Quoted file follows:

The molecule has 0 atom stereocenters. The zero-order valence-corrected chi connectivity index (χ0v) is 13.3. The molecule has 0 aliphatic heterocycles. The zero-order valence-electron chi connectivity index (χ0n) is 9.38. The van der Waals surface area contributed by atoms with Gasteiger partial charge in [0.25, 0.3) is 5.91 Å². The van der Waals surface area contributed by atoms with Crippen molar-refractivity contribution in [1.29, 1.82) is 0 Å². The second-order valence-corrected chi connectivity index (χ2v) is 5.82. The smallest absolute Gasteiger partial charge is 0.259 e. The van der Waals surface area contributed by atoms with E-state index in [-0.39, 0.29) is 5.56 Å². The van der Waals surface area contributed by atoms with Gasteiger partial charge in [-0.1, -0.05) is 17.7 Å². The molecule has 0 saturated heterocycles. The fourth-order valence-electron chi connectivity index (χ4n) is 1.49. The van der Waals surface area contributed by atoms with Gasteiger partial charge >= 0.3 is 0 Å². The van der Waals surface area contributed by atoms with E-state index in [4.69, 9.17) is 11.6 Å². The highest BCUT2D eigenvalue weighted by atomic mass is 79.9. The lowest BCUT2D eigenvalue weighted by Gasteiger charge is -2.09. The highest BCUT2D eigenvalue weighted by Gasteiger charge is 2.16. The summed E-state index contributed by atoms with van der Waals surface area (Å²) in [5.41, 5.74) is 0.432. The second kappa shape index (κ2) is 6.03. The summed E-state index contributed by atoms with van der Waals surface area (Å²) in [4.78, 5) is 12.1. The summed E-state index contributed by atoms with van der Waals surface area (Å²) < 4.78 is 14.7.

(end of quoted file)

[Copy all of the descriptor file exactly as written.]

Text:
The molecule has 0 atom stereocenters. The zero-order valence-corrected chi connectivity index (χ0v) is 13.3. The molecule has 0 aliphatic heterocycles. The zero-order valence-electron chi connectivity index (χ0n) is 9.38. The van der Waals surface area contributed by atoms with Gasteiger partial charge in [0.25, 0.3) is 5.91 Å². The van der Waals surface area contributed by atoms with Crippen molar-refractivity contribution in [1.29, 1.82) is 0 Å². The second-order valence-corrected chi connectivity index (χ2v) is 5.82. The smallest absolute Gasteiger partial charge is 0.259 e. The van der Waals surface area contributed by atoms with E-state index in [-0.39, 0.29) is 5.56 Å². The van der Waals surface area contributed by atoms with Gasteiger partial charge in [-0.1, -0.05) is 17.7 Å². The molecule has 0 saturated heterocycles. The fourth-order valence-electron chi connectivity index (χ4n) is 1.49. The van der Waals surface area contributed by atoms with Gasteiger partial charge >= 0.3 is 0 Å². The van der Waals surface area contributed by atoms with E-state index in [4.69, 9.17) is 11.6 Å². The highest BCUT2D eigenvalue weighted by atomic mass is 79.9. The lowest BCUT2D eigenvalue weighted by Gasteiger charge is -2.09. The highest BCUT2D eigenvalue weighted by Gasteiger charge is 2.16. The summed E-state index contributed by atoms with van der Waals surface area (Å²) in [5.41, 5.74) is 0.432. The second kappa shape index (κ2) is 6.03. The summed E-state index contributed by atoms with van der Waals surface area (Å²) in [4.78, 5) is 12.1. The summed E-state index contributed by atoms with van der Waals surface area (Å²) < 4.78 is 14.7.